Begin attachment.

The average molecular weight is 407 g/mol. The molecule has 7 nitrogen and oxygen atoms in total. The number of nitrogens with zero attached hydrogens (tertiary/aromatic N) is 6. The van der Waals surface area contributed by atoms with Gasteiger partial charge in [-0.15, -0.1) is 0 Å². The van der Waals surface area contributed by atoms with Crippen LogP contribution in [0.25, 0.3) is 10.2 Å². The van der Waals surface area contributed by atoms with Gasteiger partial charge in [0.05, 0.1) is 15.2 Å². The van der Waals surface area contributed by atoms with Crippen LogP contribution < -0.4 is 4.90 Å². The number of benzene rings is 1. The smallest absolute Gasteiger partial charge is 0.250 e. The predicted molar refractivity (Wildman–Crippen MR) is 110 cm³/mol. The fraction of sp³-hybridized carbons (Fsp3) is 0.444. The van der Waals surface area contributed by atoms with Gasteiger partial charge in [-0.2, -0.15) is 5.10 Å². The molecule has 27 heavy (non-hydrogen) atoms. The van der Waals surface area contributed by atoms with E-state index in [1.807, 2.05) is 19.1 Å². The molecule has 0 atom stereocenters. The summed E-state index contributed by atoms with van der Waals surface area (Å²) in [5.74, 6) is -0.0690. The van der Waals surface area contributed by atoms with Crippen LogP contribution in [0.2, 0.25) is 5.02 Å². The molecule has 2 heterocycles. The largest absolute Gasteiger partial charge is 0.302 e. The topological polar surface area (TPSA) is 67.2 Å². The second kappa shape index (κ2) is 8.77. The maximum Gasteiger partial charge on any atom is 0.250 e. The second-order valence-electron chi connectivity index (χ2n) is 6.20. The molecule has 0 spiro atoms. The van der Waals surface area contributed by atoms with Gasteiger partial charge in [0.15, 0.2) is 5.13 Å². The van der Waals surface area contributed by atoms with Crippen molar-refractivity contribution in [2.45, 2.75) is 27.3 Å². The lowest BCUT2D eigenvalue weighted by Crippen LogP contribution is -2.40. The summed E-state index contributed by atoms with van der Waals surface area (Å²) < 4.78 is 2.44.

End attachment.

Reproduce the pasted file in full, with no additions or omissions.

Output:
The average molecular weight is 407 g/mol. The molecule has 7 nitrogen and oxygen atoms in total. The number of nitrogens with zero attached hydrogens (tertiary/aromatic N) is 6. The van der Waals surface area contributed by atoms with Gasteiger partial charge in [-0.15, -0.1) is 0 Å². The van der Waals surface area contributed by atoms with Crippen LogP contribution in [0.25, 0.3) is 10.2 Å². The van der Waals surface area contributed by atoms with Gasteiger partial charge in [0.05, 0.1) is 15.2 Å². The van der Waals surface area contributed by atoms with Crippen LogP contribution < -0.4 is 4.90 Å². The number of benzene rings is 1. The smallest absolute Gasteiger partial charge is 0.250 e. The predicted molar refractivity (Wildman–Crippen MR) is 110 cm³/mol. The fraction of sp³-hybridized carbons (Fsp3) is 0.444. The van der Waals surface area contributed by atoms with Gasteiger partial charge in [-0.2, -0.15) is 5.10 Å². The molecule has 27 heavy (non-hydrogen) atoms. The van der Waals surface area contributed by atoms with E-state index in [1.807, 2.05) is 19.1 Å². The molecule has 0 atom stereocenters. The summed E-state index contributed by atoms with van der Waals surface area (Å²) in [5.74, 6) is -0.0690. The van der Waals surface area contributed by atoms with Crippen LogP contribution in [0.2, 0.25) is 5.02 Å². The molecule has 2 heterocycles. The largest absolute Gasteiger partial charge is 0.302 e. The topological polar surface area (TPSA) is 67.2 Å². The second kappa shape index (κ2) is 8.77. The maximum Gasteiger partial charge on any atom is 0.250 e. The second-order valence-electron chi connectivity index (χ2n) is 6.20. The molecule has 0 spiro atoms. The van der Waals surface area contributed by atoms with Gasteiger partial charge in [0.15, 0.2) is 5.13 Å². The van der Waals surface area contributed by atoms with Crippen molar-refractivity contribution in [2.45, 2.75) is 27.3 Å². The lowest BCUT2D eigenvalue weighted by Crippen LogP contribution is -2.40. The summed E-state index contributed by atoms with van der Waals surface area (Å²) < 4.78 is 2.44.